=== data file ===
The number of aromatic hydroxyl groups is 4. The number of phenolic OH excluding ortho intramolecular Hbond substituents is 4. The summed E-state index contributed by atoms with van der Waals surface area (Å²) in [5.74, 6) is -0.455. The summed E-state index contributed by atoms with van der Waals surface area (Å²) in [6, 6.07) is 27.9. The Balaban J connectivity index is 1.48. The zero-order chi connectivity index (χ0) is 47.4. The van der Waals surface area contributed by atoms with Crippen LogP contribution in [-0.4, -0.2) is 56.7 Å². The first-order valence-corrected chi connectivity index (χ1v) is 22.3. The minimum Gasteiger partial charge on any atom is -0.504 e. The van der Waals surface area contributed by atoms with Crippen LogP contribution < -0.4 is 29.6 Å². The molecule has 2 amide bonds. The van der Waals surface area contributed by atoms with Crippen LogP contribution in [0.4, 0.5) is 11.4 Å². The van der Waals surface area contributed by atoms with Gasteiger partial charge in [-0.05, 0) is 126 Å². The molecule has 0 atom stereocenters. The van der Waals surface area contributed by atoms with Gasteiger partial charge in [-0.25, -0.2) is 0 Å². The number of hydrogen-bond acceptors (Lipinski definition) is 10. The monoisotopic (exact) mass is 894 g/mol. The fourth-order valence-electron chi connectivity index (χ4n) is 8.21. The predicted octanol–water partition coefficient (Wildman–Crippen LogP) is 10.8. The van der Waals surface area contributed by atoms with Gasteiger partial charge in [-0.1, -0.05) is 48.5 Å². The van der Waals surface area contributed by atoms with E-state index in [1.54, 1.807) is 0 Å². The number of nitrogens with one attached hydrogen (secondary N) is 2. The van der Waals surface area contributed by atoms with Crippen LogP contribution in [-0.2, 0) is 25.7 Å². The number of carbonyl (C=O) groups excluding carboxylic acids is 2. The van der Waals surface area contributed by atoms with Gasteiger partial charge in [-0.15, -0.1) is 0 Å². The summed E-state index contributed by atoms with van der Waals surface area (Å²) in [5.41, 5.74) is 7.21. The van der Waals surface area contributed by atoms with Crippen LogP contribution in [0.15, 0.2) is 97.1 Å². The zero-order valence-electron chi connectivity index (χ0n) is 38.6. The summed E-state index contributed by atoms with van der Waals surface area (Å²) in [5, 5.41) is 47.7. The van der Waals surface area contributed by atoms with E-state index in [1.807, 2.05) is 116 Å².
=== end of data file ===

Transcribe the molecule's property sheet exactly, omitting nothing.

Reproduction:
The number of aromatic hydroxyl groups is 4. The number of phenolic OH excluding ortho intramolecular Hbond substituents is 4. The summed E-state index contributed by atoms with van der Waals surface area (Å²) in [5.74, 6) is -0.455. The summed E-state index contributed by atoms with van der Waals surface area (Å²) in [6, 6.07) is 27.9. The Balaban J connectivity index is 1.48. The zero-order chi connectivity index (χ0) is 47.4. The van der Waals surface area contributed by atoms with Crippen LogP contribution in [-0.4, -0.2) is 56.7 Å². The first-order valence-corrected chi connectivity index (χ1v) is 22.3. The minimum Gasteiger partial charge on any atom is -0.504 e. The van der Waals surface area contributed by atoms with Crippen LogP contribution < -0.4 is 29.6 Å². The molecule has 2 amide bonds. The van der Waals surface area contributed by atoms with Crippen LogP contribution in [0.4, 0.5) is 11.4 Å². The van der Waals surface area contributed by atoms with Gasteiger partial charge in [-0.05, 0) is 126 Å². The molecule has 0 atom stereocenters. The van der Waals surface area contributed by atoms with Gasteiger partial charge in [-0.25, -0.2) is 0 Å². The number of hydrogen-bond acceptors (Lipinski definition) is 10. The monoisotopic (exact) mass is 894 g/mol. The fourth-order valence-electron chi connectivity index (χ4n) is 8.21. The predicted octanol–water partition coefficient (Wildman–Crippen LogP) is 10.8. The van der Waals surface area contributed by atoms with Gasteiger partial charge in [-0.1, -0.05) is 48.5 Å². The van der Waals surface area contributed by atoms with E-state index in [1.54, 1.807) is 0 Å². The number of nitrogens with one attached hydrogen (secondary N) is 2. The van der Waals surface area contributed by atoms with Crippen LogP contribution in [-0.2, 0) is 25.7 Å². The number of carbonyl (C=O) groups excluding carboxylic acids is 2. The van der Waals surface area contributed by atoms with Gasteiger partial charge in [-0.15, -0.1) is 0 Å². The summed E-state index contributed by atoms with van der Waals surface area (Å²) in [5.41, 5.74) is 7.21. The van der Waals surface area contributed by atoms with Crippen LogP contribution in [0.15, 0.2) is 97.1 Å². The zero-order valence-electron chi connectivity index (χ0n) is 38.6. The summed E-state index contributed by atoms with van der Waals surface area (Å²) in [5, 5.41) is 47.7. The van der Waals surface area contributed by atoms with E-state index in [1.807, 2.05) is 116 Å².